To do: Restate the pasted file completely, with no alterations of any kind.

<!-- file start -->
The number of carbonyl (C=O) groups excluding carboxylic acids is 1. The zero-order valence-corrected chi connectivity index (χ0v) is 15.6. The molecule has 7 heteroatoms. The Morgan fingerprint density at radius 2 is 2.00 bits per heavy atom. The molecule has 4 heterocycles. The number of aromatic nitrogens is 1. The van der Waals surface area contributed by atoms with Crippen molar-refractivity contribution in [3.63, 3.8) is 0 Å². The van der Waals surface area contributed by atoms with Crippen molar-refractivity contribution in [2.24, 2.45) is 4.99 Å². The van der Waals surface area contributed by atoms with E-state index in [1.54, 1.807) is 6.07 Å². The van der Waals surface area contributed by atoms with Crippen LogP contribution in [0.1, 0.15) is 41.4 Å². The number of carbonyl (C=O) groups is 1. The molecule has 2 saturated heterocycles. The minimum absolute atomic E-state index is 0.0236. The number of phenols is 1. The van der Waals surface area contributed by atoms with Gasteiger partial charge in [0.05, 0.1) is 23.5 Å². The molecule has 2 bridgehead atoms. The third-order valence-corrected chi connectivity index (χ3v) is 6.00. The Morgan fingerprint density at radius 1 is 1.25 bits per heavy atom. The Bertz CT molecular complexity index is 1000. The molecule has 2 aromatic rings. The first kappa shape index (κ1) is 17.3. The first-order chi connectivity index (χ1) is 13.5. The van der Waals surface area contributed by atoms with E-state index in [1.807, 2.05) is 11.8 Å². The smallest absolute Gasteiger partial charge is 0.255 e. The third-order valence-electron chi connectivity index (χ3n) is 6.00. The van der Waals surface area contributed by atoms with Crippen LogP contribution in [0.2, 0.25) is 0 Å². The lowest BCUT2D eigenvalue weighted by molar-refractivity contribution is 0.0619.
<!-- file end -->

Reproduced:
The number of carbonyl (C=O) groups excluding carboxylic acids is 1. The zero-order valence-corrected chi connectivity index (χ0v) is 15.6. The molecule has 7 heteroatoms. The Morgan fingerprint density at radius 2 is 2.00 bits per heavy atom. The molecule has 4 heterocycles. The number of aromatic nitrogens is 1. The van der Waals surface area contributed by atoms with Crippen molar-refractivity contribution in [3.63, 3.8) is 0 Å². The van der Waals surface area contributed by atoms with Crippen molar-refractivity contribution in [2.24, 2.45) is 4.99 Å². The van der Waals surface area contributed by atoms with E-state index in [1.54, 1.807) is 6.07 Å². The van der Waals surface area contributed by atoms with Crippen LogP contribution in [0.1, 0.15) is 41.4 Å². The number of carbonyl (C=O) groups is 1. The molecule has 2 saturated heterocycles. The minimum absolute atomic E-state index is 0.0236. The number of phenols is 1. The van der Waals surface area contributed by atoms with Gasteiger partial charge in [0.05, 0.1) is 23.5 Å². The molecule has 2 bridgehead atoms. The third-order valence-corrected chi connectivity index (χ3v) is 6.00. The Morgan fingerprint density at radius 1 is 1.25 bits per heavy atom. The Bertz CT molecular complexity index is 1000. The molecule has 2 aromatic rings. The first kappa shape index (κ1) is 17.3. The first-order chi connectivity index (χ1) is 13.5. The van der Waals surface area contributed by atoms with E-state index in [1.807, 2.05) is 11.8 Å². The smallest absolute Gasteiger partial charge is 0.255 e. The third-order valence-electron chi connectivity index (χ3n) is 6.00. The van der Waals surface area contributed by atoms with Crippen LogP contribution in [0.2, 0.25) is 0 Å². The lowest BCUT2D eigenvalue weighted by molar-refractivity contribution is 0.0619.